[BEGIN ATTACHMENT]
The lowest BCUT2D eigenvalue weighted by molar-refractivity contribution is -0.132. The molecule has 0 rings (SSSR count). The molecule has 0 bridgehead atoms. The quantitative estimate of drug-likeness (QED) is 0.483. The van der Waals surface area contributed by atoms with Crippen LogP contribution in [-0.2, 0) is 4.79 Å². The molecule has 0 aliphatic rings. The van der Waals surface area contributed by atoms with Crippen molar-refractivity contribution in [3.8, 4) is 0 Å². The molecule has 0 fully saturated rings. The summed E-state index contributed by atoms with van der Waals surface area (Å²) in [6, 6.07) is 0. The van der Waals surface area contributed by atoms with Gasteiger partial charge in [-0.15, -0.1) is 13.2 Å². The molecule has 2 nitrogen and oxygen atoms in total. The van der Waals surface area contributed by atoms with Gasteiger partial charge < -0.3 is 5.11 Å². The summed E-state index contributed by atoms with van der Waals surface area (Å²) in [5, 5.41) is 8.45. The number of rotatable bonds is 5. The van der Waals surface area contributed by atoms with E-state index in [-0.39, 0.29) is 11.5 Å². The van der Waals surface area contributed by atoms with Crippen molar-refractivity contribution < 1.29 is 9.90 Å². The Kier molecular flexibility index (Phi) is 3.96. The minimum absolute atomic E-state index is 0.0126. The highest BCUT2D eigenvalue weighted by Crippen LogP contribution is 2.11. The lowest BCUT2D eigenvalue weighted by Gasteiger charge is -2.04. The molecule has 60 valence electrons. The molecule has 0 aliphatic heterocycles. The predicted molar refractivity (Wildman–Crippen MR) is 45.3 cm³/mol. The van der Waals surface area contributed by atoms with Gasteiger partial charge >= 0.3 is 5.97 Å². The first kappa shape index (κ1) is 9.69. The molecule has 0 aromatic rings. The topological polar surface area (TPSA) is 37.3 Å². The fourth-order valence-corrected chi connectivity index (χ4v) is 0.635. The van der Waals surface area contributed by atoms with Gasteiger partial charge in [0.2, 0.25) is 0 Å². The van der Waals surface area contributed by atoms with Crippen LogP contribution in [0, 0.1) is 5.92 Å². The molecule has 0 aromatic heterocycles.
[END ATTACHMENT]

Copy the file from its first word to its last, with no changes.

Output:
The lowest BCUT2D eigenvalue weighted by molar-refractivity contribution is -0.132. The molecule has 0 rings (SSSR count). The molecule has 0 bridgehead atoms. The quantitative estimate of drug-likeness (QED) is 0.483. The van der Waals surface area contributed by atoms with Crippen LogP contribution in [-0.2, 0) is 4.79 Å². The molecule has 0 aliphatic rings. The van der Waals surface area contributed by atoms with Crippen molar-refractivity contribution in [3.8, 4) is 0 Å². The molecule has 0 fully saturated rings. The summed E-state index contributed by atoms with van der Waals surface area (Å²) in [6, 6.07) is 0. The van der Waals surface area contributed by atoms with Gasteiger partial charge in [-0.15, -0.1) is 13.2 Å². The molecule has 2 nitrogen and oxygen atoms in total. The van der Waals surface area contributed by atoms with Gasteiger partial charge < -0.3 is 5.11 Å². The summed E-state index contributed by atoms with van der Waals surface area (Å²) in [5, 5.41) is 8.45. The number of rotatable bonds is 5. The van der Waals surface area contributed by atoms with E-state index in [-0.39, 0.29) is 11.5 Å². The van der Waals surface area contributed by atoms with Crippen molar-refractivity contribution < 1.29 is 9.90 Å². The Kier molecular flexibility index (Phi) is 3.96. The minimum absolute atomic E-state index is 0.0126. The highest BCUT2D eigenvalue weighted by Crippen LogP contribution is 2.11. The lowest BCUT2D eigenvalue weighted by Gasteiger charge is -2.04. The molecule has 60 valence electrons. The molecule has 0 aliphatic heterocycles. The predicted molar refractivity (Wildman–Crippen MR) is 45.3 cm³/mol. The van der Waals surface area contributed by atoms with Gasteiger partial charge >= 0.3 is 5.97 Å². The first kappa shape index (κ1) is 9.69. The molecule has 0 aromatic rings. The topological polar surface area (TPSA) is 37.3 Å². The fourth-order valence-corrected chi connectivity index (χ4v) is 0.635. The van der Waals surface area contributed by atoms with Gasteiger partial charge in [0.2, 0.25) is 0 Å². The van der Waals surface area contributed by atoms with Crippen LogP contribution in [0, 0.1) is 5.92 Å². The molecule has 0 aromatic heterocycles.